A Cornucopia Of Thoughts...

Last Friday, a representative from the company that manufactures the Cornucopia KN550 visited PJP Buttonwood.  And lest I need to remind you, the Cornucopia KN550 is a machine that could POTENTIALLY be able to press pie dough into our four-ounce jelly jars and speed up production of our Jelly Jar pies by 843%. You might recall that we stumbled upon this magical machine right as we were in the trenches of the order for 2,760 jars a few weeks ago.  And regardless of price, size, or questionable functionality for our needed purposes, we quickly became smitten kittens for a massive piece of machinery with the greatest name EVER.  So we couldn't stop ourselves from emailing the company and asking a few questions.  And then a salesman offered to drive several hours just to meet us.  And we said ok, because how could you pass up an in-store opportunity to discuss the Cornucopia KN550?  And since last week's blog about the approaching scheduled visit, I've received a lot of emails asking about how it all went down.  So here is how it played out...

I guess let's start with the Scottish Egg.  Have you heard of this?  It is hardboiled egg wrapped in meat, coated in bread crumbs and then baked or fried.  The whole key is that the hardboiled egg be in perfect condition inside the meat.  And this is the crown jewel of the Cornucopia KN550.  The machine is all about the encasing of something inside of something else...just very, very, very carefully.  And so while I envisioned the machine to press the dough into the jar, the reality is that it may be more that the machine encases the filling inside the dough and pushes the whole thing in the jar.  And don't quote me on this, as my entire production line knowledge is based on when Laverne and Shirley were bottle cappers at Shotz Brewery.


And beyond the Scottish Egg, the Cornucopia KN550 is the go-to machine for foods around the world that are all about putting something inside of something else very carefully.  Dare I say that it makes a cornucopia of different foods?  COULD. NOT. HELP.  MYSELF.

But can it put dough into a glass jar?  Good question.  Apparently, no one has ever tried it before on the Cornucopia KN550 and the only way to find out is to test it out.  That would involve Jeanne and I flying to California to the company testing facilities to see what happens.  We would make 50 pounds of dough and 50 pounds of filling on-site at Cornucopia headquarters, throw it all into the hoppers and then push the start button and hope for the best.  Interestingly enough, because of different altitude, climate, and a number of other highly scientific things I ignored, we would need to ship our ingredients out to Cornucopia headquarters so that the dough and filling are as identical as possible to the production environment at PJP Buttonwood.  I've never tried to ship 100 pounds of flour, but I bet that would be expensive, yet really interesting to package up and drop off at the local UPS store around the corner.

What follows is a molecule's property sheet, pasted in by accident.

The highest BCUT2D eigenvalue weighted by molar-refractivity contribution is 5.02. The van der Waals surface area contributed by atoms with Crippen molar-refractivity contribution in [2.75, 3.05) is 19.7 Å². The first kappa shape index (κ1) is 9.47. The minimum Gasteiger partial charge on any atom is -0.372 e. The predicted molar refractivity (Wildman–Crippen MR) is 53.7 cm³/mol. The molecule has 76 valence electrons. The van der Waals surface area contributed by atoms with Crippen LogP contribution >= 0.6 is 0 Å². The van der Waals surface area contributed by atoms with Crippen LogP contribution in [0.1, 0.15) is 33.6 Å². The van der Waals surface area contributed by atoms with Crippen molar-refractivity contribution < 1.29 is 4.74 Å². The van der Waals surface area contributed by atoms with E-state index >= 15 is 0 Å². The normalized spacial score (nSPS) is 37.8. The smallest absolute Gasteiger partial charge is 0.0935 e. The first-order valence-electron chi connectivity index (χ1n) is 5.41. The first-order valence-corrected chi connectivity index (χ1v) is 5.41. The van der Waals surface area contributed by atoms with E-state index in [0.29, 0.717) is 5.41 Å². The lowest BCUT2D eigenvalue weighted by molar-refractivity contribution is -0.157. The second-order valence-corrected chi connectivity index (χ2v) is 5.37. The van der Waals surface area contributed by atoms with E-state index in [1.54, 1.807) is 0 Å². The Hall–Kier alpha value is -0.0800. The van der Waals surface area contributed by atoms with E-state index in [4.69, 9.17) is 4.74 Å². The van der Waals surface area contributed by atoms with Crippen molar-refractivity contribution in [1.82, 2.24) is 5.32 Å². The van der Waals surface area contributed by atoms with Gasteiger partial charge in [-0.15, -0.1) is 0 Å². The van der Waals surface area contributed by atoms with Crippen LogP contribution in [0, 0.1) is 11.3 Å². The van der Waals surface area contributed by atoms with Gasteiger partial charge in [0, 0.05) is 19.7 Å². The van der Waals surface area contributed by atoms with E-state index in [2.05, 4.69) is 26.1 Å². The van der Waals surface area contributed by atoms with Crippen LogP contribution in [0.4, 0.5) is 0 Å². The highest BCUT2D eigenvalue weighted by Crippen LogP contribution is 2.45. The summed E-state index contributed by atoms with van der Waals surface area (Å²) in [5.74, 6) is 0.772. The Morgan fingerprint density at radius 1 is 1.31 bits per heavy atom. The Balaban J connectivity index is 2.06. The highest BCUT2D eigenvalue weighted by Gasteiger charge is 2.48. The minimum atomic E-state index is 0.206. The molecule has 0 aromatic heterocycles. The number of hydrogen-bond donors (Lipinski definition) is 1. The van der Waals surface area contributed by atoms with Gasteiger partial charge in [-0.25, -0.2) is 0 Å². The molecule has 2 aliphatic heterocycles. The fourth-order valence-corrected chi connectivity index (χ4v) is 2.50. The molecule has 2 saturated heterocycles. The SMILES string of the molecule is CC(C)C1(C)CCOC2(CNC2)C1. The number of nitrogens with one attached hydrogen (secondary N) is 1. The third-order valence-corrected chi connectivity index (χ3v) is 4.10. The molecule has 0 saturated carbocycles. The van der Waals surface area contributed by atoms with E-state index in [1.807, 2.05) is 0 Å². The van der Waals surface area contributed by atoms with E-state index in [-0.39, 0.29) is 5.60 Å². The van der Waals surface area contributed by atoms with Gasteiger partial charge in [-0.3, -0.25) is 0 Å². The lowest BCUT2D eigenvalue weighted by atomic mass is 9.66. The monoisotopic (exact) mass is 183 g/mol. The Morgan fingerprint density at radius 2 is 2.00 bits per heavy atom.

Which leaves us in an interesting position.  Obviously flying to California for a few days and shipping a lot of supplies would be expensive.  Finding a few days in the next few months to leave PJP Buttonwood for Southern California is probably even more onerous.  And we have no clue if it will actually work or not.

And, I should mention, that if it does work, we don't have $85,000 to plop down.  But we can't consent to larger orders on contract until we are able to produce more jars in a shorter time frame.  And larger orders are a big part of expanding and growing and building the foundation to be all "yo, $85,000 is TOTALLY FINE"  (I'm guessing I would start that sentence with a "yo"...I've never said it, so who really knows.)

It makes me think of which came first...the massive orders for jars or the $85,000 machine to make them?  The chicken or the (Scottish) egg?